For some reason, I thought this would be more comedy than romance and I was wrong. In any case, so painfully dull.
After reinventing the Western genre in her masterpiece Meek's Cutoff, Reichardt sets out to the Wild West this time to explore male camaraderie. Both the main characters significantly lack the social capital to survive the brutal frontier life they are part of. One of them is a soft-spoken, sensitive, clumsy culinary expert, and the other is a shrewd Chinese man whose racial disadvantage couldn't possibly be balanced by his elegance.
The relationship between these two is portrayed with such…
The film establishes the coastal village very well: the working class, the bourgeois, the clergy. Faith is the common factor that holds the community together as is shown in one of the initial church scenes.
The commonfolk considers even the tiniest bit of human compassion from Esthappan as godly kindness. Some fear him. Some need miraculous events in order to believe in him. Kids need tangible rewards. The rich family needs to witness a grand gesture in person such…
Watched this along with grandparents and cousins. My nine-year-old cousin who had been casually watching the film as she walked around the living room, got scared and went on to sit on our grandfather's lap during the cemetery scene. The film is genuinely terrifying since the maze scene. However I am disgruntled by the fact that the Barty Crouch arc, which is quite important in the big picture, isn't conveyed effectively. I also wished the film ended on a…
The main plot element has been used numerous times before but the film still feels fresh. (I don't want to spoil it in case anybody wants to jump in blind) It's some sort of a cheerfully nihilistic comfort food that's perfect for the world right now. Quite thought-provoking yet light-hearted. Dark yet delightful.
PS: If you love Andy Samberg, don't think twice.
Naruse builds a microcosm of the post-war Japanese society, narrates a palpably passionate relationship between two characters, and explores the socio-economic-cultural conflicts among the past, present and the future of the country. Extraordinary film.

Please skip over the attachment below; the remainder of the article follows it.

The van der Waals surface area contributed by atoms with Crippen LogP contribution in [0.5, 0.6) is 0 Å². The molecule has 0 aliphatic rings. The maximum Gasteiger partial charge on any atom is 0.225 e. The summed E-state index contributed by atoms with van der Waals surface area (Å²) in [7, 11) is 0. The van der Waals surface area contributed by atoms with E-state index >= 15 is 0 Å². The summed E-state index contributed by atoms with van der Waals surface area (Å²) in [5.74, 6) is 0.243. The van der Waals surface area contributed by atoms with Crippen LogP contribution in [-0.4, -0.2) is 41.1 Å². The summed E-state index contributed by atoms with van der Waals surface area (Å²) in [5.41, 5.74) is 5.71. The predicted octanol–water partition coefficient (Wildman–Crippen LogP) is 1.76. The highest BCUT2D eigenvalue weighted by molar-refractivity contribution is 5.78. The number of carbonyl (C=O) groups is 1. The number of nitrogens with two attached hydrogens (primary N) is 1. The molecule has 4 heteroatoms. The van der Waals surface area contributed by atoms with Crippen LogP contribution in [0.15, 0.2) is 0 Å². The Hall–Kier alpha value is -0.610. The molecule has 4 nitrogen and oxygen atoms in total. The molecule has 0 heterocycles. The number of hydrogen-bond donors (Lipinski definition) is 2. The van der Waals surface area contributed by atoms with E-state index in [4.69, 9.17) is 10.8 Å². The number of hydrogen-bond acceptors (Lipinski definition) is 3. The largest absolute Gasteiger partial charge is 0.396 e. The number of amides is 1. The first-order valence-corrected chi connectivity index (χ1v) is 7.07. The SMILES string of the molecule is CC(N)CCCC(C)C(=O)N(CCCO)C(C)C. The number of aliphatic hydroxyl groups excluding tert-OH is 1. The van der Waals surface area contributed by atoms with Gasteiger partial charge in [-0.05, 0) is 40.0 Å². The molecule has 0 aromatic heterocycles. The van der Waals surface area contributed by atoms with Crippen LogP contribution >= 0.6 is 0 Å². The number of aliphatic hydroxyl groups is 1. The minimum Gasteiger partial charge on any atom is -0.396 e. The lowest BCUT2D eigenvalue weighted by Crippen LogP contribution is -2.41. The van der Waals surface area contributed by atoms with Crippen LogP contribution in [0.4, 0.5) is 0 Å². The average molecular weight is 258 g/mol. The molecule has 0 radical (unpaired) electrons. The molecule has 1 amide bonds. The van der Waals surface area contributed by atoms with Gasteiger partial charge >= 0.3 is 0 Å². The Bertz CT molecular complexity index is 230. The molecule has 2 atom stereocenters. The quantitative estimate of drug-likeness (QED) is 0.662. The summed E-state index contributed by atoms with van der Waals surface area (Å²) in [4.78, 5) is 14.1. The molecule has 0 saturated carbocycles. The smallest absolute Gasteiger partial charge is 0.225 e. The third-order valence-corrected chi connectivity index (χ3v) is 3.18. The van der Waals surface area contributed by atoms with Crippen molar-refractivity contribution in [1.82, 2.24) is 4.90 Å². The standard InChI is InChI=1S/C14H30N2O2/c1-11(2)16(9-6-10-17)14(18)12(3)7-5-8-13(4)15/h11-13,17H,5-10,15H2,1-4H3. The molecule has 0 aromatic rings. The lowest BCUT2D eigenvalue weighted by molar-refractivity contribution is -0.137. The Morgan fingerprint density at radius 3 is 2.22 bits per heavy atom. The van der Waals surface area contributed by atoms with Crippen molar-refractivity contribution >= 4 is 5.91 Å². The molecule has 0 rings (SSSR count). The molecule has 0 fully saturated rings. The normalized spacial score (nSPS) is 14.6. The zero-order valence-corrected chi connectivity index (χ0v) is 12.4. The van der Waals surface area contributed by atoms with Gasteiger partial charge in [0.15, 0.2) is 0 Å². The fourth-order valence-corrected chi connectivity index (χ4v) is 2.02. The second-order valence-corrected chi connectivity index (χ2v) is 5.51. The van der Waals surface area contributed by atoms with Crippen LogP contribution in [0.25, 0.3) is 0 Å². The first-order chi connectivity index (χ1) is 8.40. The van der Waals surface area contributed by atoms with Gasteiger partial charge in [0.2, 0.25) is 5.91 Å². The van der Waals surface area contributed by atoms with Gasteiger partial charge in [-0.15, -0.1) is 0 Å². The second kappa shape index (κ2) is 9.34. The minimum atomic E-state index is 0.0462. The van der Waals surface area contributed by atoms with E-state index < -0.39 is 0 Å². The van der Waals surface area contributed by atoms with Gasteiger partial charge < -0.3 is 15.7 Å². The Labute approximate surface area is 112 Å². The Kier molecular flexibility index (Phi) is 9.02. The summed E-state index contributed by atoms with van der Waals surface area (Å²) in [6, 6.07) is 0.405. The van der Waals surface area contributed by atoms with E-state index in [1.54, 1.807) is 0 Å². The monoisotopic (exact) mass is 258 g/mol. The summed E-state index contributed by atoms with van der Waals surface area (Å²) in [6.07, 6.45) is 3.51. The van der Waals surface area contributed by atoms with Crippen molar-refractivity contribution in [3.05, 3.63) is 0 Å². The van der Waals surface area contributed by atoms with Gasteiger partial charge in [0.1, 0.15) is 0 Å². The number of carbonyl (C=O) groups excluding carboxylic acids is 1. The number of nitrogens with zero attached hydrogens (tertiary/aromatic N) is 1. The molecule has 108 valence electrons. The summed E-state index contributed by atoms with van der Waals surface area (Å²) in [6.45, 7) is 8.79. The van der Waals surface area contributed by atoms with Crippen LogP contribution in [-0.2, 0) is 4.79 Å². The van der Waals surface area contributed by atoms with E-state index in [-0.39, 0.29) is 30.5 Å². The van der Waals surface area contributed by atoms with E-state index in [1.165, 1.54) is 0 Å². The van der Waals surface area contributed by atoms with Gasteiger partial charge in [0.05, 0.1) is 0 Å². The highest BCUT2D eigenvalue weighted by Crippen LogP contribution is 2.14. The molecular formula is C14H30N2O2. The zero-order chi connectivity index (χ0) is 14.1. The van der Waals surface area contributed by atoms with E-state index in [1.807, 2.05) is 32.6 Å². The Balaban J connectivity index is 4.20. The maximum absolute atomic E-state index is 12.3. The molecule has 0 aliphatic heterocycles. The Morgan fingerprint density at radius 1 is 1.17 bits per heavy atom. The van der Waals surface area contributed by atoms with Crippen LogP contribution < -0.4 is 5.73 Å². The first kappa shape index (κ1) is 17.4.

According to Wikipedia, Kurosawa described Naruse's style of melodrama as "like a great river with a calm surface and a raging current in its depths" Four films into his filmography, I couldn't agree more.
PS: Does the moving score (towards the end) remind any of you of Badalamenti's Laura Palmer's theme?
The Patronus charm is probably the most beautiful idea that was conceived in the Harry Potter world. Garnering positivity from love and friendship in order to fight trauma and sadness is the key point of this entry in the series. Harry is finally coming to terms with the death of his parents. He finally understands who was responsible. He gets closure. The final freeze-frame succinctly puts across his relief.
The series of back-to-back revelations in the Shrieking Shack could…
Visconti's Le Notti Bianche uses his trademark melodrama to effectively adapt Dostoyevsky's 'White Nights' on to screen. He uses the performances of the charming actors (Mastroianni especially) to elicit an emotional response from us which is appropriately accentuated by music and gorgeous snowy backgrounds. Bresson's approach is, expectedly, considerably different.
It was while watching Mouchette that I realized that the lack of emotions shown by his actors allows us to put ourselves in the character's place. That approach is…
Everybody's coming to get me
Just say you never met me
I'm running underground with the moles, digging holes
Hear the voices in my head
I swear to God it sounds like they're snoring
But if you're bored, then you're boring
The agony and the irony, they're killing me"
- Flagpole Sitta, Harvey Danger
In The Leopard, Lancaster played a man who couldn't stand the idea of losing his youth, power, and privileges. Lou in Atlantic City is similar but has a much more heartbreaking story to tell because he never amounted to anything in his entire life. Now when he is old and more irrelevant than ever, Lou gets a chance to briefly become the heroic gangster he always wanted to be. A tale of tarnished dreams and a little bit of hope.
A skewed portrayal of the marriage between a negligent workaholic guy and his repressed wife (honestly can't describe her well because the character is so underwritten) that uses a cute kid to manipulate the audience. Yeah, it did win Best Picture.
*Obligatory statement that praises the performances*
Some scenes are incredible whose influence seem to be carried forward all the way into the 21st century animated works. Truly groundbreaking for the time. However, it's an extremely effective tale made for children that demands obedience from them. I find that a little problematic.